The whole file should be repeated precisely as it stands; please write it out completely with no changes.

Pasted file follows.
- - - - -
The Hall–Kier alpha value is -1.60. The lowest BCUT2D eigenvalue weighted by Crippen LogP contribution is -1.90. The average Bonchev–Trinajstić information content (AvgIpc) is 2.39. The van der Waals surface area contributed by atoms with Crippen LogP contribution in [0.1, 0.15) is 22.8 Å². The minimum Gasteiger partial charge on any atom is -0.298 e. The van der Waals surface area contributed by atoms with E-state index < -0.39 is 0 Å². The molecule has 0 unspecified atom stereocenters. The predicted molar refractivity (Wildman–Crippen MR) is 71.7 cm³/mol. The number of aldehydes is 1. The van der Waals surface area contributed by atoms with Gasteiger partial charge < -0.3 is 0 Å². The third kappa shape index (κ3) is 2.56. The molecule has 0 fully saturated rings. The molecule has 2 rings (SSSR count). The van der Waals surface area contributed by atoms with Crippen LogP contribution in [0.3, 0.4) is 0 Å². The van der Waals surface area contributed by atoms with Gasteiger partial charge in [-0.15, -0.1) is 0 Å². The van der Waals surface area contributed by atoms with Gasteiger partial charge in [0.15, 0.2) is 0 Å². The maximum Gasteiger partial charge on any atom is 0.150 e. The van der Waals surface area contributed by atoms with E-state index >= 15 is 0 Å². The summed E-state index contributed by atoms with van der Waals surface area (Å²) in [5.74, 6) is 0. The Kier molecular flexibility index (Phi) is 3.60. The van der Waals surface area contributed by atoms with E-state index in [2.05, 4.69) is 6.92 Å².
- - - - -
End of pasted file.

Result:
The Hall–Kier alpha value is -1.60. The lowest BCUT2D eigenvalue weighted by Crippen LogP contribution is -1.90. The average Bonchev–Trinajstić information content (AvgIpc) is 2.39. The van der Waals surface area contributed by atoms with Crippen LogP contribution in [0.1, 0.15) is 22.8 Å². The minimum Gasteiger partial charge on any atom is -0.298 e. The van der Waals surface area contributed by atoms with E-state index < -0.39 is 0 Å². The molecule has 0 unspecified atom stereocenters. The predicted molar refractivity (Wildman–Crippen MR) is 71.7 cm³/mol. The number of aldehydes is 1. The van der Waals surface area contributed by atoms with Gasteiger partial charge < -0.3 is 0 Å². The third kappa shape index (κ3) is 2.56. The molecule has 0 fully saturated rings. The molecule has 2 rings (SSSR count). The van der Waals surface area contributed by atoms with Crippen LogP contribution in [0.3, 0.4) is 0 Å². The van der Waals surface area contributed by atoms with Gasteiger partial charge in [-0.15, -0.1) is 0 Å². The van der Waals surface area contributed by atoms with Gasteiger partial charge in [0.15, 0.2) is 0 Å². The maximum Gasteiger partial charge on any atom is 0.150 e. The van der Waals surface area contributed by atoms with E-state index >= 15 is 0 Å². The summed E-state index contributed by atoms with van der Waals surface area (Å²) in [5.74, 6) is 0. The Kier molecular flexibility index (Phi) is 3.60. The van der Waals surface area contributed by atoms with E-state index in [2.05, 4.69) is 6.92 Å².